Take the 2-minute tour ×
Stack Overflow is a question and answer site for professional and enthusiast programmers. It's 100% free, no registration required.

I have a table with the following: Customer ID, MDN, Plan, StartDate, EndDate, Term, Term Count, SMS Usage, Voice Usage

There may be records where a customer id shows up once or more -

If there is only one instance of that customer ID, i want term count to be 1 -

if the customer id shows up more than once, I want to order all the records by start date - and increment the term count for each record that is there ordered by start date -

If the customer id is 34, and the start dates and 1/1/2012 and 2/2/2012

the first one should be set to 1, the second should be set to 2 -


share|improve this question

1 Answer 1

Since we now know this is SQL Server 2008, not SQL Server 2000 as originally tagged, we can do this:

SELECT CustomerID, StartDate, TermCount = ROW_NUMBER() 
  FROM dbo.table
  ORDER BY CustomerID, StartDate;

EDIT adding an update query based on new information on the shifting requirements.

    SELECT CustomerID, StartDate, CountColumn, TermCount = ROW_NUMBER() 
      OVER (PARTITION BY CustomerID ORDER BY StartDate)
      FROM dbo.table
) UPDATE t SET CountColumn = TermCount;

However as I suggested in the comment, this is not wise, since you will need to constantly update the entire table (or at least the entire set of rows for a customer) whenever any row for that customer changes. Just create a view based on the above SELECT query instead of trying to store the data.

Leaving a 2000 workaround here in case other users come across the same problem and are still running SQL Server 2000 for some reason. This is going to be very slow if your table is large.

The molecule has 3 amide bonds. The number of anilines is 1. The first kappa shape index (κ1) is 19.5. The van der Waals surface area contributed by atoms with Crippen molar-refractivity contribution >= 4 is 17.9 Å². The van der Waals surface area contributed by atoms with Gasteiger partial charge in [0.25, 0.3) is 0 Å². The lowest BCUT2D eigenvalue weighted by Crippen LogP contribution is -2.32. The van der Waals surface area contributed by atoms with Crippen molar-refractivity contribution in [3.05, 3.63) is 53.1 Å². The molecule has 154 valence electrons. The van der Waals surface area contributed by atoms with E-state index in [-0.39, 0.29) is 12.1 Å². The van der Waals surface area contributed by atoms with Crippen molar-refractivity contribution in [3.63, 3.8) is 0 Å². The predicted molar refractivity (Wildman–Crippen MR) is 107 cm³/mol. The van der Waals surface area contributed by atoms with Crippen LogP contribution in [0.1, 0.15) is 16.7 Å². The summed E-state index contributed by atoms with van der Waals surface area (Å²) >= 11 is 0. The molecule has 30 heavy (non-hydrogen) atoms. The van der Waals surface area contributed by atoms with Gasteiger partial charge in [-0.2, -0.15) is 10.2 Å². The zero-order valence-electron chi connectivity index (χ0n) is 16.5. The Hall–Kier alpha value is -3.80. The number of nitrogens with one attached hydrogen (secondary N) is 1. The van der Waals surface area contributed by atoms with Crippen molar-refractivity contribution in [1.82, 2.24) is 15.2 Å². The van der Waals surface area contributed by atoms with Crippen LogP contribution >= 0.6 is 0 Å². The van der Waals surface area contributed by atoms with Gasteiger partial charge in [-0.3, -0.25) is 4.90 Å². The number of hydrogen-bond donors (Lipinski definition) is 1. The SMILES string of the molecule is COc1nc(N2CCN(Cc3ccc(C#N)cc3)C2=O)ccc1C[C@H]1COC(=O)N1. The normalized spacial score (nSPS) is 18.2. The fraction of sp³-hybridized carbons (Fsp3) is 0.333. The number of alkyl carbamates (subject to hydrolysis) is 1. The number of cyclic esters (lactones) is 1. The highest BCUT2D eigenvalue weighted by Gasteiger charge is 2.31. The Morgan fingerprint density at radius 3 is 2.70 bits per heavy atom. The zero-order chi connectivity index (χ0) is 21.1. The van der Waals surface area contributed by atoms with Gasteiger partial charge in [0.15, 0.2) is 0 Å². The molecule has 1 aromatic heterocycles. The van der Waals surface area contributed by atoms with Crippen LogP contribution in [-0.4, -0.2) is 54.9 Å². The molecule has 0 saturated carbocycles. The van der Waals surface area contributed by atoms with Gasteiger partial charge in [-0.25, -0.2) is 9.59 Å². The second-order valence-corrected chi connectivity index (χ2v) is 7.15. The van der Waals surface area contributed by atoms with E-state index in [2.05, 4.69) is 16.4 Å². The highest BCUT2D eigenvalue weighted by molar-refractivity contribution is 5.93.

SELECT CustomerID, StartDate, TermCount = (
   SELECT COUNT(*) FROM dbo.table AS t2 
   WHERE t.CustomerID = t2.CustomerID 
   AND t.StartDate <= t2.StartDate
FROM dbo.table AS t
ORDER BY CustomerID, StartDate;
share|improve this answer
im running SQL server 2008 - sorry for the confusion –  Sarfaraz Jamal Feb 28 '12 at 17:44
@Sarfaraz so why have you been tagging as SQL Server 2000? That's two questions now where extra work was performed because you said you were on SQL Server 2000. –  Aaron Bertrand Feb 28 '12 at 17:50
I have to look closer, I thought I selected sql server 2008 both times! - –  Sarfaraz Jamal Feb 28 '12 at 17:57
is there any way to update a column to have this value/ –  Sarfaraz Jamal Feb 28 '12 at 18:30
Why would you want to store this information statically? You can always derive it from the above query, and this avoids you have to update the entire table every time you update, delete or insert a single row. –  Aaron Bertrand Feb 28 '12 at 18:32

Your Answer


By posting your answer, you agree to the privacy policy and terms of service.

Not the answer you're looking for? Browse other questions tagged or ask your own question.